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Arnold & Porter Secures Pivotal Supreme Court Victory in Pro Se Petition Case

March 8, 2022

Arnold & Porter helped secure a life-changing victory in the US Supreme Court for our client, Mr. William Dale Wooden, a federal prisoner who was sentenced to 15 years in prison under the Armed Career Criminal Act for illegally possessing a firearm as a felon. Arnold & Porter argued that Mr. Wooden did not qualify as a career offender under the Act. The Supreme Court ruled unanimously in Mr. Wooden’s favor on March 7, ensuring that he will receive a much lower sentence.

Arnold & Porter stepped in to help Mr. Wooden secure Supreme Court review of his case. Mr. Wooden wrote his Supreme Court petition pro se on a prison typewriter, seeking to challenge his sentence under the Armed Career Criminal Act for illegally possessing a firearm as a felon. The Act requires a 15-year mandatory-minimum sentence when the defendant has previously been convicted of three serious offenses that were committed on “occasions different from one another.” Mr. Wooden, who had been convicted in 1997 of robbing ten separate storage units in the same facility one night, argued that his burglaries were committed on the same occasion and, therefore, that the Armed Career Criminal Act enhancement should not apply.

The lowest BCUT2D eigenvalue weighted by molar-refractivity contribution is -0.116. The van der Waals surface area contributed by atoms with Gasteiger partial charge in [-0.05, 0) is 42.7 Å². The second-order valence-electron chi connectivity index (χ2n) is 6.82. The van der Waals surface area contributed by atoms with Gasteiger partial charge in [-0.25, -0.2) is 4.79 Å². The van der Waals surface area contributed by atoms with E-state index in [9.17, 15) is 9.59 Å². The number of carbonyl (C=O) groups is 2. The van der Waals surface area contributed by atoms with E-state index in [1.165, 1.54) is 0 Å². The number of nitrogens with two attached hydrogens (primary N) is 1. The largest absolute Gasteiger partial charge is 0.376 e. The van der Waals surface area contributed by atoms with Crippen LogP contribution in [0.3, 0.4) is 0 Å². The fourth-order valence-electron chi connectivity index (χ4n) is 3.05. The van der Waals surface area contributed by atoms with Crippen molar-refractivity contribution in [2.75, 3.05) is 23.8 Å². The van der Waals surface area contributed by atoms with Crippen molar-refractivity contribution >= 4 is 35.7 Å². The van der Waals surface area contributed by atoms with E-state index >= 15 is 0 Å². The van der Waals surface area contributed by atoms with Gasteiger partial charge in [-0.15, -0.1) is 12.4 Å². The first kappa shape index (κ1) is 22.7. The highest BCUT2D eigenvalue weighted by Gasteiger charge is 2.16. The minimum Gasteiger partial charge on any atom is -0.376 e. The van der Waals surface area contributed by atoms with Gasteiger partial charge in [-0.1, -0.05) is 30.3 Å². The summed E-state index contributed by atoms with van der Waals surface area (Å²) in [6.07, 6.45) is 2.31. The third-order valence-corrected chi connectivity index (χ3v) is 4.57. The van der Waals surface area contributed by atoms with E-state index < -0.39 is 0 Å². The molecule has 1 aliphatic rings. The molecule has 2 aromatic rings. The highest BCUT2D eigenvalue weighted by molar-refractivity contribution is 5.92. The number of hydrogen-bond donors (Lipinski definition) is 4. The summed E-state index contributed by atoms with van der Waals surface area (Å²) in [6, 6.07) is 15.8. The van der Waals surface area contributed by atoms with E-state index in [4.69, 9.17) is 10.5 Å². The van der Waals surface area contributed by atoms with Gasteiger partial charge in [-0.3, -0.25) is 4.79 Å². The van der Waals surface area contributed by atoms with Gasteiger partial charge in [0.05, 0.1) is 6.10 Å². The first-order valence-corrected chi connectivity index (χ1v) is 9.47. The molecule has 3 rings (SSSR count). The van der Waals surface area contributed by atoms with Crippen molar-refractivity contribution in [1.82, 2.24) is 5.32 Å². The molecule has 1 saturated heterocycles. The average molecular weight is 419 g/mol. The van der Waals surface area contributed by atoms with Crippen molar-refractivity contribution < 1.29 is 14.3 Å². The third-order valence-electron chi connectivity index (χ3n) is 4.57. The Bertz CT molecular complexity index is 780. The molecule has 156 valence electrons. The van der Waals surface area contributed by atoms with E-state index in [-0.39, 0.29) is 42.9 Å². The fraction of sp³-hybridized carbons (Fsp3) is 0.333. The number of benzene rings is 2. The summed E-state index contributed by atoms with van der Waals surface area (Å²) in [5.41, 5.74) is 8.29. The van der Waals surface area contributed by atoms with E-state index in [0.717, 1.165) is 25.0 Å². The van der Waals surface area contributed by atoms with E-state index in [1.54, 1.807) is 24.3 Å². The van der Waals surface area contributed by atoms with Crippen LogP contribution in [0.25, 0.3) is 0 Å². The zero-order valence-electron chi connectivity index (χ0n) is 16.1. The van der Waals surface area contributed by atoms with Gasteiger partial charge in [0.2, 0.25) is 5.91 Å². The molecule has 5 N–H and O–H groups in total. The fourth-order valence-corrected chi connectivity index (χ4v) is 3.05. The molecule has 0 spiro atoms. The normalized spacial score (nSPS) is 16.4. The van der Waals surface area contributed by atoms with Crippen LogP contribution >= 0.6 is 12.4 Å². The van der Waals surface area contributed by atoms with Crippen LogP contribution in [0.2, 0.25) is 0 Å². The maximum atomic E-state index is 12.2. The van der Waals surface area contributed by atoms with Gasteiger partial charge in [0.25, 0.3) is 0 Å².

In a very unusual move for a pro se case, the Supreme Court noticed Mr. Wooden’s petition and called for the government to respond. Arnold & Porter offered to represent Mr. Wooden and helped persuade the Court to hear the case on the merits. Arnold & Porter then argued in front of the Supreme Court in October 2021. The Supreme Court agreed that our client’s burglaries were committed on the same occasion, not ten different occasions, and therefore Mr. Wooden was not an armed career criminal and should not have been subject to a mandatory-minimum sentence. Justice Elena Kagan wrote the majority opinion, and the Court was unanimous in ruling in Mr. Wooden’s favor.

The ruling in Wooden v. U.S. again reaffirms Arnold & Porter’s decades-long commitment to ensuring that criminal defendants have access to adequate representation—including the firm’s pathbreaking work in the landmark Supreme Court case of Gideon v. Wainwright, argued by Arnold & Porter founding partner Abe Fortas, which secured the constitutional right to counsel.

The Arnold & Porter pro bono team was led by Appellate and Supreme Court partner Allon Kedem, who argued the case, and senior associate Andrew Tutt. The team also included partner R. Reeves Anderson, senior counsel Steven L. Mayer, senior associate Stephen K. Wirth, and associates Jayce Born and John (Jay) Swanson.